U.S. Defense Department Will Spend as Much as $80 Million on Aid to Japan

The U.S. Defense Department said it expects to spend as much as $80 million in humanitarian assistance for Japan.

U.S. Navy ships and helicopters have been involved in rescue efforts following the 9.0 magnitude earthquake and subsequent tsunami that hit Japan’s Tohoku region on March 11 and crippled the Tokyo Electric Power Co.’s Fukushima Dai-Ichi nuclear plant.

The Pentagon will pay for humanitarian assistance out of the so-called overseas humanitarian, disaster assistance and civic aid account, according to Pentagon talking points provided to Congress.

The Pentagon is currently funded under stopgap legislation at 2010 budget levels, including $110 million in that account.

According to the information provided to Congress, the Defense Department also expects to pay between $50 million and $175 million for the voluntary evacuation of dependents of U.S. military personnel stationed in Japan.

The U.S. military has about 38,000 personnel stationed in the region, dispersed among 85 facilities on Honshu, Kyushu and Okinawa, according to U.S. Forces Japan. There are an additional 11,000 service members on Navy ships.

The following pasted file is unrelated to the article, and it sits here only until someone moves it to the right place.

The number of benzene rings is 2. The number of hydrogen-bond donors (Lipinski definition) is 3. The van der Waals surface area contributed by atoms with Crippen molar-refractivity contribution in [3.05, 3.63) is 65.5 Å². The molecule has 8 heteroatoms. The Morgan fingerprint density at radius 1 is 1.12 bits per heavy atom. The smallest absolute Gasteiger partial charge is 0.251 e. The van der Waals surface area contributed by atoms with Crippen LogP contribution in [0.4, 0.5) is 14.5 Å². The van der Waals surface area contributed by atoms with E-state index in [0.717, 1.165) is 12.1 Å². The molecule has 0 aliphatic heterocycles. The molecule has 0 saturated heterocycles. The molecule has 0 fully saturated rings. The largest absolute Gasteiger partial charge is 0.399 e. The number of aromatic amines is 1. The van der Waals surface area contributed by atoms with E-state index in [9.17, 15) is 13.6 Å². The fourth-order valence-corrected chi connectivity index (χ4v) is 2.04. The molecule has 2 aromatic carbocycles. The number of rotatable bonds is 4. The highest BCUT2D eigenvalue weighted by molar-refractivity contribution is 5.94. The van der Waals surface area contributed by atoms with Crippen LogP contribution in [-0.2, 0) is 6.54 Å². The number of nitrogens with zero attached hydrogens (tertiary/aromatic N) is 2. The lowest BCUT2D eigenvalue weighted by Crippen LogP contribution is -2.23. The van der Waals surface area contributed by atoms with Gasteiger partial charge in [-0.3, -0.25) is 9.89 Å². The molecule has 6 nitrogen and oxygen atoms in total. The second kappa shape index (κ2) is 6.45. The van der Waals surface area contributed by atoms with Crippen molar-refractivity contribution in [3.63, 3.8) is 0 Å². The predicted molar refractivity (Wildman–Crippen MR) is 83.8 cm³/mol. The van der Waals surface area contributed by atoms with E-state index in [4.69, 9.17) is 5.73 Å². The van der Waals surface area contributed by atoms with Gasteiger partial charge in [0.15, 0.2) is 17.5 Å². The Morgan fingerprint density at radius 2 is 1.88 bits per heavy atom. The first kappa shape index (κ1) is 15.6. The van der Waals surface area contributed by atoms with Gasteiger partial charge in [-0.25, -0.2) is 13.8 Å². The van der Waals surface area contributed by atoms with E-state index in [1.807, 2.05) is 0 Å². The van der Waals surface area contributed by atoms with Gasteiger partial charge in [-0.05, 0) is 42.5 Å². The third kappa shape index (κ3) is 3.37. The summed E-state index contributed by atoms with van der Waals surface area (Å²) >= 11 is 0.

The eventual cost depends on whether an estimated 6,000 dependents will evacuate or as many as 21,000 dependents, which is estimated to be the total number of dependents residing in Honshu, Japan, according to the document. The Pentagon said that its “current best estimate” is 6,000.

-- Editors: Steven Komarow, Bob Drummond

To contact the reporter on this story: Roxana Tiron in Washington at rtiron@bloomberg.net.

To contact the editor responsible for this story: Mark Silva at msilva34@bloomberg.net.

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